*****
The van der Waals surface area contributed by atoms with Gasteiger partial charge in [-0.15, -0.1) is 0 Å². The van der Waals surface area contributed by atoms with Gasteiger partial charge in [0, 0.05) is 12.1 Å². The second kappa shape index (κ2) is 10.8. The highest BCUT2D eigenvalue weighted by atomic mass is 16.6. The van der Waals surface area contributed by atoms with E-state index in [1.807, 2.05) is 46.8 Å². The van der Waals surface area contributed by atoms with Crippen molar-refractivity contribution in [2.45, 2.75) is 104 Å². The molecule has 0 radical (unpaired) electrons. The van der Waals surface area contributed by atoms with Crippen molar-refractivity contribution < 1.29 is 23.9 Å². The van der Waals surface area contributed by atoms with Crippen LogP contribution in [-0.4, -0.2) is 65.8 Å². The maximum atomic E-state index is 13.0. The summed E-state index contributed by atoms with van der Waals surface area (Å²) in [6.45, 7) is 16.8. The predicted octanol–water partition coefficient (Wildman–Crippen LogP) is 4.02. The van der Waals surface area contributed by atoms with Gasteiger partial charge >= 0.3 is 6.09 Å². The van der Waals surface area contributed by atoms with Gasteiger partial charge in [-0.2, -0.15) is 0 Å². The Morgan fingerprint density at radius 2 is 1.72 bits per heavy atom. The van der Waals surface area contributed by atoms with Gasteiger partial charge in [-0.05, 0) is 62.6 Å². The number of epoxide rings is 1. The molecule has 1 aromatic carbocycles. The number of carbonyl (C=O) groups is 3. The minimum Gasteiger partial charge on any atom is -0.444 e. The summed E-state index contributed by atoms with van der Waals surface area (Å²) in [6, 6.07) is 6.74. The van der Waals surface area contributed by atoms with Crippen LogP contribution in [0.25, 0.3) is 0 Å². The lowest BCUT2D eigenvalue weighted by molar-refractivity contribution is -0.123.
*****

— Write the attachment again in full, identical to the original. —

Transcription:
The van der Waals surface area contributed by atoms with Gasteiger partial charge in [-0.15, -0.1) is 0 Å². The van der Waals surface area contributed by atoms with Gasteiger partial charge in [0, 0.05) is 12.1 Å². The second kappa shape index (κ2) is 10.8. The highest BCUT2D eigenvalue weighted by atomic mass is 16.6. The van der Waals surface area contributed by atoms with E-state index in [1.807, 2.05) is 46.8 Å². The van der Waals surface area contributed by atoms with Crippen molar-refractivity contribution in [2.45, 2.75) is 104 Å². The molecule has 0 radical (unpaired) electrons. The van der Waals surface area contributed by atoms with Crippen molar-refractivity contribution < 1.29 is 23.9 Å². The van der Waals surface area contributed by atoms with Crippen LogP contribution in [-0.4, -0.2) is 65.8 Å². The maximum atomic E-state index is 13.0. The summed E-state index contributed by atoms with van der Waals surface area (Å²) in [6.45, 7) is 16.8. The predicted octanol–water partition coefficient (Wildman–Crippen LogP) is 4.02. The van der Waals surface area contributed by atoms with Gasteiger partial charge >= 0.3 is 6.09 Å². The van der Waals surface area contributed by atoms with Gasteiger partial charge in [-0.2, -0.15) is 0 Å². The Morgan fingerprint density at radius 2 is 1.72 bits per heavy atom. The van der Waals surface area contributed by atoms with Gasteiger partial charge in [-0.05, 0) is 62.6 Å². The number of epoxide rings is 1. The molecule has 1 aromatic carbocycles. The number of carbonyl (C=O) groups is 3. The minimum Gasteiger partial charge on any atom is -0.444 e. The summed E-state index contributed by atoms with van der Waals surface area (Å²) in [6, 6.07) is 6.74. The van der Waals surface area contributed by atoms with Crippen LogP contribution in [0.25, 0.3) is 0 Å². The lowest BCUT2D eigenvalue weighted by molar-refractivity contribution is -0.123.